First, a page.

[Update: an earlier version of this article mistakenly referred to David Jackson as a representative of the Evangelical Lutheran Church of Finland. He is in fact a pastor of the Evangelical Lutheran Church of England.]
I wasn’t able to be there, but from all accounts the ordination of four men into the office of the holy ministry by bishop Matti Väisänen (Mission Province in Sweden and Finland) in Helsinki on 2 October was a great occasion.
There was plenty of media interest: the event was an item on the main news programmes of three national TV networks. Here is the official press release from Luther Foundation Finland:
Bishop Matti Väisänen ordained four pastors to serve Luther Foundation Finland
On 2 October 2010, bishop Matti Väisänen of the Mission Province in Sweden and Finland ordained four pastors to serve koinonias of Luther Foundation Finland. In the past, eight pastors have been ordained in Sweden. Last Saturday’s ordination was the first Mission Province ordination in Finland.
The four ordained men will be working as pastors of Luther Foundation koinonias. Sami Liukkonen will serve St. Titus koinonia in Mikkeli, Jani-Matti Ylilehto has been called by St. Andrew’s in Kokkola, Markus Nieminen will shepherd St. Matthew’s in Hämeenlinna and Eero Pihlava will be stationed at St. Mark’s in Helsinki. Although the newly-ordained pastors have no official status in the Evangelical Lutheran Church of Finland (such as the right to register marriages), they will carry out normal pastoral duties: preaching, leading services, pastoral care and other pastoral acts.
The ordination service at the Chapel of the Sacred Heart in Helsinki drew nearly 400 congregants from around Finland. In his sermon, Bishop Väisänen described the life of the apostle Peter, reminding the ordinands that the pastoral office is not based on the excellence of the office-holders but the grace of Christ.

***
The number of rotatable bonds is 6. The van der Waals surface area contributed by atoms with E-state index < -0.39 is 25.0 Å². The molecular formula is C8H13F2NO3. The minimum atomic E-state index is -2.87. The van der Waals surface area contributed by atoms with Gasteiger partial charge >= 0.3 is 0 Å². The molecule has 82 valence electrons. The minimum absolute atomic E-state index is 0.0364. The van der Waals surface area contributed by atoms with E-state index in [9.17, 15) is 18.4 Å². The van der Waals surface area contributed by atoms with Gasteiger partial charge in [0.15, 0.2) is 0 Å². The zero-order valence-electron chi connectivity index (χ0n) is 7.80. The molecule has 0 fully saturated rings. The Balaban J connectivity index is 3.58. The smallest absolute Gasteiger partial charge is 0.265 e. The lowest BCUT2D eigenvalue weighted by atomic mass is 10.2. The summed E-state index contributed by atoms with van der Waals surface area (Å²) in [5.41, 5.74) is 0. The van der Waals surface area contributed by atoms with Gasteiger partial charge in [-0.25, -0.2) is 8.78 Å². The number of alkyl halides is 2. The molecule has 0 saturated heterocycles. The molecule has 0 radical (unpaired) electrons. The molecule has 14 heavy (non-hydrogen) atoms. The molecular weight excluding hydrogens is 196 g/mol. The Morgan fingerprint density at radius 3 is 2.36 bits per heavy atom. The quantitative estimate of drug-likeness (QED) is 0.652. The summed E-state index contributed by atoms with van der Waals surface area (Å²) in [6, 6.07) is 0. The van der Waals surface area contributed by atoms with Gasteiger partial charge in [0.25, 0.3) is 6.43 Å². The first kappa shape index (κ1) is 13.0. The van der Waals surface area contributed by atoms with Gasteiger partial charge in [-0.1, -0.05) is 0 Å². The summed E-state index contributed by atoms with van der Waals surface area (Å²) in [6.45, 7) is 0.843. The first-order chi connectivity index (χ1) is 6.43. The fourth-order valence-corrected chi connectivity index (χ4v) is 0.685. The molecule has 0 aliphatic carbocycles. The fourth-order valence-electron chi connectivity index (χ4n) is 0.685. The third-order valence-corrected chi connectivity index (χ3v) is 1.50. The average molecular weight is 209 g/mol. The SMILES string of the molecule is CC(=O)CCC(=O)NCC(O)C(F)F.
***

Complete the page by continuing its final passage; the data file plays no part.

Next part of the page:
“As pastors, your life must consist of following Christ. As you travel with Him, you will decrease and Christ will increase.
“The work into which you are being ordained is Christ’s. Your role in all this is to be at Christ’s disposal – and that, too, has been effected in you by Christ,” bishop Väisänen reminded them.
During the celebration after the service, greetings were brought among others by pastor Johan Helkkula on behalf of St. Paul’s Synod [the oldest confessional campaigning organisation in Finland] and pastor David Jackson on behalf of the Evangelical Lutheran Church of England. Jani-Matti Ylilehto spoke on behalf of the newly-ordained pastors.
“Today’s celebration is not primarily a pastors’ celebration but that of congregations and their members,” Ylilehto stated.
The bishops of the Evangelical Lutheran Church of Finland have decided that only theologians who will work with ordained women at the altar will receive ordination in the church. When bishop Olavi Rimpiläinen of Oulu retired in 2000, in practice this meant that the road to ordination was blocked then. The October ordination is, therefore, the first ordination in Finland for ten years, where theologians who act in accordaince with the Church’s traditional theology are being ordained as pastors.
Tampere Cathedral Chapter removed Matti Väisänen from the pastoral office in the Evangelical Lutheran Church of Finland because he was consecrated as bishop of the Mission Province on 20 March 2010. Väisänen’s task is not only to ordain new pastors but also to provide pastoral care for the existing pastors (among others), to be a “pastor to the pastors”. The pastors ordained by Väisänen do not have the legal rights that come with the pastoral office in the Evangelical Lutheran Church of Finland, but in the koinonias of Luther Foundation they will carry out all the duties of the pastoral office.
Luther Foundation Finland, founded in 1999, is an organisation working for the renewal of the Church, which aims to build Lutheran worshipping communities, congregations, to serve particularly those members of the Evangelical Lutheran Church of Finland who have been left “spiritually homeless” in the parishes of an increasingly liberal and secular church. The fast-growing Luther Foundation now works in 24 towns.
UPDATE: Check out this report, with photos, from Dr. Christopher Barnekov of Scandinavia House.